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Publishing to coincide with the publication of new rules and guidance, Transparency in the Family Courts: Publicity and Privacy in Practice, draws together the law and key cases to provide practical guidance on publicity in family law cases and their reporting in the media.
Transparency is a troubling issue in family justice, with courts being accused of secrecy and unaccountability and concerns raised in relation to the risks posed to children of publicity cases in which they are involved. The issue is one of competing interests between individual interests and rights, but the law is complex and confusing.
Problems remain with: Inconsistencies amongst courts in following guidance; Too few judgments being published; Delays in sending transcripts; Failures to safely anonymise judgments and protect against identification; Different approaches to reporting restrictions; Inaccurate media stories despite access to judgments.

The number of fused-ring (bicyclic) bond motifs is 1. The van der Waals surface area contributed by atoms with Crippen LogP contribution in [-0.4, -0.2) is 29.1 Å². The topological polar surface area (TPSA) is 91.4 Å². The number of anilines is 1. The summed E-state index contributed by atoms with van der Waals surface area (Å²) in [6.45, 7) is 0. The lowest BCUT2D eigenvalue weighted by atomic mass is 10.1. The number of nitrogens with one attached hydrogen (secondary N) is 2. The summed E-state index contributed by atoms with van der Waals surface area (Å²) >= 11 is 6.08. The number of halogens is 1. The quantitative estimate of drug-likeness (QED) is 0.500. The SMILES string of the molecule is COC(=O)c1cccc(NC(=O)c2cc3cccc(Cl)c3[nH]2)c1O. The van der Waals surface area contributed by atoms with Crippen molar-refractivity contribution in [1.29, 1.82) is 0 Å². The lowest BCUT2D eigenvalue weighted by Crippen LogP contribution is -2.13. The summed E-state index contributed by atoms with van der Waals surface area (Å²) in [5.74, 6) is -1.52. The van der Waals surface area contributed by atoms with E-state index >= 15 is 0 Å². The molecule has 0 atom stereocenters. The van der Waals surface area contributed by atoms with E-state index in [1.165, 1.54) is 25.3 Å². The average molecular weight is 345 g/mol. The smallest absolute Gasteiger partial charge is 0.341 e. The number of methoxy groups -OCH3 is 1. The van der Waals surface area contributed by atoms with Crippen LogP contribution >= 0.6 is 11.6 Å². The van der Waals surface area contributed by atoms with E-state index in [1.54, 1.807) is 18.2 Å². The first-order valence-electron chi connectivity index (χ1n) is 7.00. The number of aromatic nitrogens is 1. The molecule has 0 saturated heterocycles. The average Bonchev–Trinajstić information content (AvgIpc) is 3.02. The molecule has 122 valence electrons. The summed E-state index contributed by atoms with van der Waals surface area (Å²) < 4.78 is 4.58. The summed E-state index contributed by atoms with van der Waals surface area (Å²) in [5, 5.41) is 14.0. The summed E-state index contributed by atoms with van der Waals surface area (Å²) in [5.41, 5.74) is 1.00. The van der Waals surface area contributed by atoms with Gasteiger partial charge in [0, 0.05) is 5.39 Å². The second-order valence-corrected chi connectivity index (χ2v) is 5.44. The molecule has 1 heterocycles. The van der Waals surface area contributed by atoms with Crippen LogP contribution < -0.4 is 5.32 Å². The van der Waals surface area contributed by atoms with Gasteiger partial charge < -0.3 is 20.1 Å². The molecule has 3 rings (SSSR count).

New rules and guidance are expected after the summer 2017 announcement from The President of the family Division, Sir James Munby, partly in response to published research funded by the Nuffield Foundation.
The numbers of cases which involve issues around publicity are increasing.
The authors all have significant practical experience in the area and are in a unique position to offer practical advice across the range of problems that lawyers may face. Their work with The Transparency Project highlighted a number of cases where the public have been misinformed and they have tried to correct or clarify the law.
Each chapter begins with a short series of key issues and ends with a summary of main points covered. References to research, government papers etc. are listed at the end each chapter. Passages of legislation and case notes appear in text boxes. Each chapter includes specific sections on the sorts of problems that may arise in practice - What and how to advise (child, parent, local authority etc) including how to seek informed consent.